This year, though, feels different Cishek said because the Marlins went after the right kind of guys, and they signed the cornerstone of the franchise, All-Star right fielder Giancarlo Stanton, to a record 13-year, $325 million deal. Cishek, who has made Jupiter his off-season home, said he's excited and ready for the official start of camp on Friday when pitchers and catchers report.
"This off season I really wanted to rest up," said Cishek, who finished 4-5 with a 3.17 ERA and a career-high 39 saves in 2014. "I always usually take the first three weeks off and then get right in to the weight room. Last year was a grind for me. I started off throwing a lot in the beginning to middle of the year and got into a rut, kind of ran out of gas for a second. Then, I picked it back up. This off-season I wanted to make sure I got in the proper work to handle the workload and be able to perform well from start to finish."
Although the Marlins could end up adding more arms to the bullpen before the start of the season, Cishek said Tuesday "our bullpen is great as it is."
"I watching some of the guys throw bullpens today and I was like 'Man, you got some strong arms,'" Cishek said. "Sam Dyson came in today and was throwing cheddar. There are some guys who are sleepers. Dyson is one of them. He's got tremendous stuff. Obviously, [Bryan] Morris, just watching them throw bullpens has been ridiculous. Dunn just signed a two-year deal. He's been phenomenal for us. He throws gas, is a lefty. I'm like the underhand pitcher in that bullpen. You've got guys throwing heat and I'm just flipping it in there."
"She's been an absolute blessing in our life," Cishek said. "I've learned a lot about myself through her -- like how selfish I can be. A baby is very demanding of your time and energy. And not that I didn't appreciate her before, but it gave me a huge appreciation for my wife who during the season is going to have to take care of her on her own when we [the Marlins] are on the road. Not only is it going to be tough for me to leave her and my baby it's going to be tough on her."
Cishek said he's become an expert at changing diapers. "I had to jump in there early on and just went right at it," he said. "Basically I was picking the nurses brain as soon as the baby was delivered."
New baseball commissioner Rob Manfred will be at Marlins Park Friday to make "a major announcement" according to a press release sent out by Major League Baseball on Thursday.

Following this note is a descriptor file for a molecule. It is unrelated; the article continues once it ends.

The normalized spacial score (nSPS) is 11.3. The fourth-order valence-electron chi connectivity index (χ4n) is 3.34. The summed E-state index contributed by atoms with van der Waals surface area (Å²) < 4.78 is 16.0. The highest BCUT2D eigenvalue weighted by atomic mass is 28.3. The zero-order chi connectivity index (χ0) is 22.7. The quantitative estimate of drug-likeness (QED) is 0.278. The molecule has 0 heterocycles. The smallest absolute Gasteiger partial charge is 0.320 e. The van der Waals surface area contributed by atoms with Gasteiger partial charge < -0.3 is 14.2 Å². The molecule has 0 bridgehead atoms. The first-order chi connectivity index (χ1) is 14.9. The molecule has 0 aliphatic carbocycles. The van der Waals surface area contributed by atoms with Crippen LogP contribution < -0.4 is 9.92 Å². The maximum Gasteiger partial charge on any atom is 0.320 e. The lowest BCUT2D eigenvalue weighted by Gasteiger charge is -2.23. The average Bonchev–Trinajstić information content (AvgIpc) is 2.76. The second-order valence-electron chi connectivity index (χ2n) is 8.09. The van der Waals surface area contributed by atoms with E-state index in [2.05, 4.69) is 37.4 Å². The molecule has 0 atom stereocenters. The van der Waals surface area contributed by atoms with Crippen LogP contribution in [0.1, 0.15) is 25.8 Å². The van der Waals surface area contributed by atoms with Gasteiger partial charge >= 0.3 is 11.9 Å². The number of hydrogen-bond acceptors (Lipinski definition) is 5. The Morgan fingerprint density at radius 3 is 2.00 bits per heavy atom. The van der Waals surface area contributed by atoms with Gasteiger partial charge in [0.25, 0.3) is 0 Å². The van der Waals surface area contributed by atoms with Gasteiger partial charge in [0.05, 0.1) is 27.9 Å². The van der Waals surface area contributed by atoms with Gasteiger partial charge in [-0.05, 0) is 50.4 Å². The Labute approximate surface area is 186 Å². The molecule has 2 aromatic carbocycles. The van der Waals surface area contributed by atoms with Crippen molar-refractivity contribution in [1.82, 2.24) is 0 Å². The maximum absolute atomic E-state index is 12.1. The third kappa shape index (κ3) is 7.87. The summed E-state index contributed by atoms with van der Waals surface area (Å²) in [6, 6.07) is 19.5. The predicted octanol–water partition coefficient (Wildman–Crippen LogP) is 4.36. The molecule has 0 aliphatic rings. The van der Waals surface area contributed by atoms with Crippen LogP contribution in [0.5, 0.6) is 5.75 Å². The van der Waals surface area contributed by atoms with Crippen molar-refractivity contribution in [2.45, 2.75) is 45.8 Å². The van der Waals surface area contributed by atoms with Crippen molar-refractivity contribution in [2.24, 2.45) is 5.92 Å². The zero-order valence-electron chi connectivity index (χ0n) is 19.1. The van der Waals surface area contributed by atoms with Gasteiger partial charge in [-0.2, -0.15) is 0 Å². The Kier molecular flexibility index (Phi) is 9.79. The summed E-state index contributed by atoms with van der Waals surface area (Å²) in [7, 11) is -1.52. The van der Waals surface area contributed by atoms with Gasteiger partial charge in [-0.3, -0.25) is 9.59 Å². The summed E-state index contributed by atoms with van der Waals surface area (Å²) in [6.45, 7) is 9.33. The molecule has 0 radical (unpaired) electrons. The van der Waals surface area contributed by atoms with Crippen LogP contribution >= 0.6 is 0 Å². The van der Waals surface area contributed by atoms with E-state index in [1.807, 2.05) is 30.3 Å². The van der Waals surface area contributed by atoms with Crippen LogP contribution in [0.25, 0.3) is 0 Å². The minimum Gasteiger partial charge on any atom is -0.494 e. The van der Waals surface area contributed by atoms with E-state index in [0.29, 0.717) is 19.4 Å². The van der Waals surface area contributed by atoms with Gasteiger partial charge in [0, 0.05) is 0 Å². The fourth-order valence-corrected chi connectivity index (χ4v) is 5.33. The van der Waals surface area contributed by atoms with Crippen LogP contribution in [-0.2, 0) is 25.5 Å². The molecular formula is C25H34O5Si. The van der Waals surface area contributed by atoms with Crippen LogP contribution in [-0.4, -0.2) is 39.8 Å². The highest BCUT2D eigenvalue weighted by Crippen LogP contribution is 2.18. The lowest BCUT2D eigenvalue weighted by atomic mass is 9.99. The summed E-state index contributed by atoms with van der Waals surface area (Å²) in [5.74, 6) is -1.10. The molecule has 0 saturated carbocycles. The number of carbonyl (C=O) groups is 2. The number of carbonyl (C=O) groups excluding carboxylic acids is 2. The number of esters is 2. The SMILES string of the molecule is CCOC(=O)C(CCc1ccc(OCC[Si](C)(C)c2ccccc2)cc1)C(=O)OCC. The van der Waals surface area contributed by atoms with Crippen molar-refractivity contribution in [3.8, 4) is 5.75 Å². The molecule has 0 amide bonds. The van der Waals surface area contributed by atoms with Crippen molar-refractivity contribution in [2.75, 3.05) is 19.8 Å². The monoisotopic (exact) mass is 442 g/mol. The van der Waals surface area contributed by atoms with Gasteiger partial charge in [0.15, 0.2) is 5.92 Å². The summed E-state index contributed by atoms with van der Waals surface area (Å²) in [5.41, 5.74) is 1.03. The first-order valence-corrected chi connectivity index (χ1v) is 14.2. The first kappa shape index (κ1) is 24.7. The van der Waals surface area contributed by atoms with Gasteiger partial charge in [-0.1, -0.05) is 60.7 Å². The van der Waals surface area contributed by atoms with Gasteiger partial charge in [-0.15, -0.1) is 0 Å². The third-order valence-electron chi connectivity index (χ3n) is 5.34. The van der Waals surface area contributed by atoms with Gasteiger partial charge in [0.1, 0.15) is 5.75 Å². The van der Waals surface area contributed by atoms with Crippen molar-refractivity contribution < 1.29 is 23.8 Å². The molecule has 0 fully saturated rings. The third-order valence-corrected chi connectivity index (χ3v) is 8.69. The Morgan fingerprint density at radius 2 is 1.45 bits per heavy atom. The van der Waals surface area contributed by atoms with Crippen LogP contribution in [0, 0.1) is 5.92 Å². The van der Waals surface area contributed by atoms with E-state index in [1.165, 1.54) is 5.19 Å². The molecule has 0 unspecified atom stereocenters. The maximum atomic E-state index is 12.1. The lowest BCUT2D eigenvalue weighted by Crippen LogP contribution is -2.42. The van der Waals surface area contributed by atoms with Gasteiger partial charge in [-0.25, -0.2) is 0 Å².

Of course, we already know what it is. As our Clark Spencer first reported Tuesday, the Marlins are getting the 2017 All-Star Game.
Friday at 2 p.m. inside Marlins Park all the big wigs are coming out to participate in the announcement: owner Jeffrey Loria, president David Samson, Florida governor Rick Scott, Miami-Dade County mayor Carlos A. Gimenez, Miami mayor Tomas Regalado and Miami Beach mayor Phillip Levine.
We'll be there to cover it.
Left-handed reliever Mike Dunn avoided salary arbitration Sunday by signing a two-year contract with the Marlins for $5.8 million.
The deal calls for Dunn to receive $2.35 million in 2015 and $3.45 million in 2016.
With the deal, the Marlins bought out Dunn's final two arbitration years. The earliest he is eligible for free agency is after the '16 season.
Dunn, 29, the Marlins' lefty workhorse out of the bullpen, has appeared in 282 games for them since coming over from in the 2010 trade with Atlanta for Dan Uggla. Dunn has made 75 relief appearances in each of the past two seasons.
Last season, he went 10-6 with a 3.16 ERA.
Dunn had filed for a 2015 salary figure of $2.6 million while the Marlins had countered with $2.355 million, or close to the figure he'll receive this coming season with his new contract.
With Dunn and Mat Latos out of the way, the Marlins have only one remaining arbitration case. That is with pitcher David Phelps.
Dunn becomes the first player under this ownership regime to work out a deal after both sides had exchanged arbitration figures. The Marlins have a long-standing policy in the arbitration process, refusing to cut deals with players after both sides have exchanged figures -- but not unless the player agrees to their figure. Since Dunn's 2015 salary is $50,000 below the Marlins' filing figure, the two sides ironed out the two-year contract.
Dunn is represented by agent Tom O'Connell of O'Connell Sports Management.
Arbitrators have ruled in favor of the Marlins in their arbitration case with pitching newcomer Mat Latos, according to ESPN's Jerry Crasnick, ending Miami's long losing streak in salary hearings. It was the first win for the Marlins in a salary arbitration case since 2007 (scorecard). They had lost their previous four cases.
Latos was seeking $10.4 million. But arbitrators ruled in favor of the Marlins' $9.4 figure.
Two other arbitration cases involving Marlins have yet to be argued. Hearings will also be held for pitchers Mike Dunn and David Phelps.